All these allegations stem from what should have been a slam-dunk voter-intimidation case against members of the New Black Panther Party videotaped in menacing behavior outside a Philadelphia polling place in 2008. The Obama Justice Department dropped or seriously reduced all the charges or penalties in the case after it already effectively had been won. Mr. Adams’ former colleague, longtime award-winning civil rights lawyer Christopher Coates, has been reported on multiple occasions to have backed Mr. Adams’ version of events and of the Obama team’s openly discriminatory policy.

If the department’s motives are not racial or racist, Justice officials surely appear political. One of the Black Panthers against whom thedepartment declined to press charges was an official poll watcher for the Democratic Party and an elected local party official. The departmentdropped charges just four days before another election, allowing him again to serve as a poll watcher.

Mr. Adams says the official most directly involved in dropping the case, Steven H. Rosenbaum – whose ethics have been subject to judicial sanction – refused to read his own team’s legal briefs before deciding to dismiss the case. Mr. Adams accuses Thomas E. Perez, head of the Justice Department’s Civil Rights Division, of providing false answers in testimony to the Civil Rights Commission.

On a parallel track, The Washington Times has reported strong circumstantial evidence suggesting that department officials may have consulted the White House before dismissing the case. That possibility, too, cries out for investigation.

These broad policy questions and suggestions of political chicanery are important. Do we have a nation of laws equally applied to all, or is justice being reduced to raw politics? Investigating such questions is the essence of the news business. Failure to look into such a scandal is evidence of the institutional corruption of the much-ballyhooed “fourth branch of government,” a supposedly independent media.

© Copyright 2010 The Washington Times, LLC. Click here for reprint permission.

3 Comments

Filed under Uncategorized

Mallard Drive

Sorry – picture won’t load, for some reason, but have you seen the house going up on Mallard Drive? It’s got to be 6,000 square feet, twice the size of its neighbors. So much for FAR regs, but I question the wisdom of building such a large house on a street with more modest neighbors. It’s not a bad-looking house at all – in fact, I rather like it – but it dwarfs the other houses on the street, and it seems to me, solely as a personal opinion, that that will not be a wise decision.

7 Comments

Filed under Uncategorized

Noise

Ole's creek,7:15.7/03/10

It’s a beautiful morning here on the creek and I’ve been up since 5:15, watching egrets stalking crabs and swallows catching flying bugs – truly a wonderful beginning to the day. But good God, it’s noisy! I – 95 sounds as though it’s five yards away, even though it’s at least a half-mile north, and my neighbor down the creek (I suspect it’s our local real estate genius lawyer, Tom Ward’s) air conditioner sounds like a 747 preparing for take-off,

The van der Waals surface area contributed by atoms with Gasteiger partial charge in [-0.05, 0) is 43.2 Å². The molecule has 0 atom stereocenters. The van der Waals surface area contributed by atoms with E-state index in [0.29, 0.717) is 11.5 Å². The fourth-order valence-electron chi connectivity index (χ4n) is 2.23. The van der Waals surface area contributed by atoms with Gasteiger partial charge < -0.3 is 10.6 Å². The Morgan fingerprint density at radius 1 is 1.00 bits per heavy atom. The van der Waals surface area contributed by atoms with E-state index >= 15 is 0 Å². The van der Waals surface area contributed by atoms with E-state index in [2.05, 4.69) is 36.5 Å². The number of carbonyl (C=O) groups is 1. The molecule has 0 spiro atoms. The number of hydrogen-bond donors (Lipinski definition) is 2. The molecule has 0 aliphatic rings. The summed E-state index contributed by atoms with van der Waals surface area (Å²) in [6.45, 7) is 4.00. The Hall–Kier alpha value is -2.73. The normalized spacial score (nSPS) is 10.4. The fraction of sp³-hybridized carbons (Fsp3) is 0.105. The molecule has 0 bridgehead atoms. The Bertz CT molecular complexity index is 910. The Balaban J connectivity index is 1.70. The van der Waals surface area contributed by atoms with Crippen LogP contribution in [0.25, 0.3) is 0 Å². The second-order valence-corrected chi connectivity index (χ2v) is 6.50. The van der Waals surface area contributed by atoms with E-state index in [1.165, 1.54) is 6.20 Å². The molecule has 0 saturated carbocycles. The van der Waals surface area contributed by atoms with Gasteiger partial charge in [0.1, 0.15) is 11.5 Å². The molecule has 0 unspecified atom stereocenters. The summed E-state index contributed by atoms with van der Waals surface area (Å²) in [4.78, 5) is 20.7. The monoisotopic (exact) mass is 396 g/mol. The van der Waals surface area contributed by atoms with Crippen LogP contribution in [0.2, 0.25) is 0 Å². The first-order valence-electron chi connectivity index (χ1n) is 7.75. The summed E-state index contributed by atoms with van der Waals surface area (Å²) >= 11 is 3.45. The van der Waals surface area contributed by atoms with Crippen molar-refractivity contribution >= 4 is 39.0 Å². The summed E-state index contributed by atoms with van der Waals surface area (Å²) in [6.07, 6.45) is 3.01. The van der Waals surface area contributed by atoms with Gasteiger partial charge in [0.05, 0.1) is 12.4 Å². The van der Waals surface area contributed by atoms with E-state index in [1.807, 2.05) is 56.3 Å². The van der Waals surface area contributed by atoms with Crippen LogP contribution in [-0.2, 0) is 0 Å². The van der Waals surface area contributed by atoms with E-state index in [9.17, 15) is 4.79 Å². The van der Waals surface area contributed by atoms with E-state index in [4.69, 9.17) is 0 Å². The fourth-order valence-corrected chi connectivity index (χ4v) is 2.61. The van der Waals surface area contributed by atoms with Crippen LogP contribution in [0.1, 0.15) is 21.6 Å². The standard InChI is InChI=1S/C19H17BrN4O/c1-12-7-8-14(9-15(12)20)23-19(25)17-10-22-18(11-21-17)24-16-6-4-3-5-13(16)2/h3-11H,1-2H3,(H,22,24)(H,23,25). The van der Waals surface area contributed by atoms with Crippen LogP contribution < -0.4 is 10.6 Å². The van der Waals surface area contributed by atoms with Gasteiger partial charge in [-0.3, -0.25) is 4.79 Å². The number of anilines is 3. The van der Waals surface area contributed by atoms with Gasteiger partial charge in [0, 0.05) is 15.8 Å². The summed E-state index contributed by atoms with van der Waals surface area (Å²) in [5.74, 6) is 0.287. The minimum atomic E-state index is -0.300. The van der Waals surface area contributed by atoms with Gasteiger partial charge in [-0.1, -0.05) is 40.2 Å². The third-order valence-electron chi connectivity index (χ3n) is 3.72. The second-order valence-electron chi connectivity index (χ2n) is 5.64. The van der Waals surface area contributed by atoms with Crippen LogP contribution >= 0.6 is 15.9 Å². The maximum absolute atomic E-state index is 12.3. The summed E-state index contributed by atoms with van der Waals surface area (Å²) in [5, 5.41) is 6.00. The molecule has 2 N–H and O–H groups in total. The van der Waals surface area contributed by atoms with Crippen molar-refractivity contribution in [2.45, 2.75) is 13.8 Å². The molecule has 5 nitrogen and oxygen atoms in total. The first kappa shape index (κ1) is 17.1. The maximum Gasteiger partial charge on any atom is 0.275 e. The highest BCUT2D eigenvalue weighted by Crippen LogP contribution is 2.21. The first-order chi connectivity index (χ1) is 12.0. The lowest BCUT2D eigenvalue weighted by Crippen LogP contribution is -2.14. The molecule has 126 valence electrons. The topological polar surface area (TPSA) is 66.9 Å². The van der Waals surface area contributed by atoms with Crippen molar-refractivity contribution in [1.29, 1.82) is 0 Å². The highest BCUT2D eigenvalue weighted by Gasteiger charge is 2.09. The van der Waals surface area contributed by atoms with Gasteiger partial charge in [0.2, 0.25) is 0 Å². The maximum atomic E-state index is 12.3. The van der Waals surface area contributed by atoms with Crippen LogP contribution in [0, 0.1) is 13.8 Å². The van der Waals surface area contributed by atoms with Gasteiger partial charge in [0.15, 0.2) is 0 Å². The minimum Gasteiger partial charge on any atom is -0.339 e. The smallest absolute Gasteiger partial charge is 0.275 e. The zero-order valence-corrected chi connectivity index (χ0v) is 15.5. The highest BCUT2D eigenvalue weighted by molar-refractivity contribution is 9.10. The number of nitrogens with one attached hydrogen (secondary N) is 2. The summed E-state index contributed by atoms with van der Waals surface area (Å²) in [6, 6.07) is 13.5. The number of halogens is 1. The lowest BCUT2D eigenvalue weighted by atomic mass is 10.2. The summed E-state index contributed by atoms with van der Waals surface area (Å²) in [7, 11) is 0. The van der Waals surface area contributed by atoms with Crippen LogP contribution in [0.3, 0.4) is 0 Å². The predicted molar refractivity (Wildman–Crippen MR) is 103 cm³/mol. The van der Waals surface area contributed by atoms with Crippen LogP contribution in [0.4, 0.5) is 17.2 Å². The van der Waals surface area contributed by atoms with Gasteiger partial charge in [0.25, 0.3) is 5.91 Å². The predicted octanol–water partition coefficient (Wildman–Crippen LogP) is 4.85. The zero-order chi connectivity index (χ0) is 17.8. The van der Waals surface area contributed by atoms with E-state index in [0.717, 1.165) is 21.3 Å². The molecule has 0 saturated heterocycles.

I have no idea what atmospheric conditions cause noise to travel so far on certain days, but they do. I don’t want to take away from the most infamous quote on this blog of the Realtor who compared Merritt Parkway noise to that of a “babbling brook”, but if you can trust a real estate agent, some days are just different than others.

8 Comments

Filed under Uncategorized

The New York Times covers the attack of the coyotes

And does it very well – good article.

4 Comments

Filed under Uncategorized

Well this is just great – our only hope just got busted

Cops arrest man who was preparing to ward off the next scheduled alien invasion.

FAIRFIELD — A local man, who police said was preparing for an alien invasion, was arrested on a warrant Thursday morning, a little more than a month after he paid cash for a .30-06 rifle advertised in a classified ad.

After the sale took place at 57-year-old Dane Eisenman‘s Sherwood Drive home, the Danbury resident who sold the rifle to Eisenman reported Eisenman talked about using the rifle to kill aliens, police said.

While the seller initially thought Eisenman was joking, he went on to say that every 30,000 years, aliens who live under the sun come to Earth to kill humans, and so he plans to be prepared for them because “they’re going to be coming soon.”

Eisenman is a convicted felon and is not allowed to own handguns or rifles, police said.

Police issued a warrant for Eisenman’s arrest, and he turned himself in about 11:15 a.m. Thursday on a charge of criminal possession of a firearm.

2 Comments

Filed under Uncategorized

Will Illinois collapse before New York and California?

The NYT suggests so. The Times suggests that it’s a failure to tax its citizens enough, but I don’t agree – as we’ve seen here in Connecticut, for every dollar raised in revenue, politicians spend two. You can never tax enough to satisfy the spenders.

1 Comment

Filed under Uncategorized